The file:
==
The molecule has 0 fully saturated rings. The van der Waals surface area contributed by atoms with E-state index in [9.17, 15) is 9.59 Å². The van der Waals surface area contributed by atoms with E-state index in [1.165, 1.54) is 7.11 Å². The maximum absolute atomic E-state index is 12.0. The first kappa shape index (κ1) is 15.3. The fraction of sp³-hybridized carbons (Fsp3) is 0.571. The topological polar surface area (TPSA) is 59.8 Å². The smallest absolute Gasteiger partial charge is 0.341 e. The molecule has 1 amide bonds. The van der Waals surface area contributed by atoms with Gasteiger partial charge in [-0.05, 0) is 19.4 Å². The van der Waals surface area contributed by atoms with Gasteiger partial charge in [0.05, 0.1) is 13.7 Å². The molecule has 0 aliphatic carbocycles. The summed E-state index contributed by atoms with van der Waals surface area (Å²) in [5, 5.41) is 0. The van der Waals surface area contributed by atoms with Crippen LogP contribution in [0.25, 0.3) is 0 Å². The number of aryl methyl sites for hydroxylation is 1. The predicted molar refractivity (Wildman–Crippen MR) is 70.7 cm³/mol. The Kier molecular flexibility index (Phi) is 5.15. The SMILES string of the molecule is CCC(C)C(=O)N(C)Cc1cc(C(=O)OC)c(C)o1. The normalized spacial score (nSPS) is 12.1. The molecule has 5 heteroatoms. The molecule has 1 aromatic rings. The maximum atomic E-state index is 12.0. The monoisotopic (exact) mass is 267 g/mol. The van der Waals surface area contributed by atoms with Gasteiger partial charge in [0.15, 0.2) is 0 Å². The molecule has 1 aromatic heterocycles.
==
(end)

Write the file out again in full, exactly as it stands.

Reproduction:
The molecule has 0 fully saturated rings. The van der Waals surface area contributed by atoms with E-state index in [9.17, 15) is 9.59 Å². The van der Waals surface area contributed by atoms with E-state index in [1.165, 1.54) is 7.11 Å². The maximum absolute atomic E-state index is 12.0. The first kappa shape index (κ1) is 15.3. The fraction of sp³-hybridized carbons (Fsp3) is 0.571. The topological polar surface area (TPSA) is 59.8 Å². The smallest absolute Gasteiger partial charge is 0.341 e. The molecule has 1 amide bonds. The van der Waals surface area contributed by atoms with Gasteiger partial charge in [-0.05, 0) is 19.4 Å². The van der Waals surface area contributed by atoms with Gasteiger partial charge in [0.05, 0.1) is 13.7 Å². The molecule has 0 aliphatic carbocycles. The summed E-state index contributed by atoms with van der Waals surface area (Å²) in [5, 5.41) is 0. The van der Waals surface area contributed by atoms with Crippen LogP contribution in [0.25, 0.3) is 0 Å². The number of aryl methyl sites for hydroxylation is 1. The predicted molar refractivity (Wildman–Crippen MR) is 70.7 cm³/mol. The Kier molecular flexibility index (Phi) is 5.15. The SMILES string of the molecule is CCC(C)C(=O)N(C)Cc1cc(C(=O)OC)c(C)o1. The normalized spacial score (nSPS) is 12.1. The molecule has 5 heteroatoms. The molecule has 1 aromatic rings. The maximum atomic E-state index is 12.0. The monoisotopic (exact) mass is 267 g/mol. The van der Waals surface area contributed by atoms with Gasteiger partial charge in [0.15, 0.2) is 0 Å². The molecule has 1 aromatic heterocycles.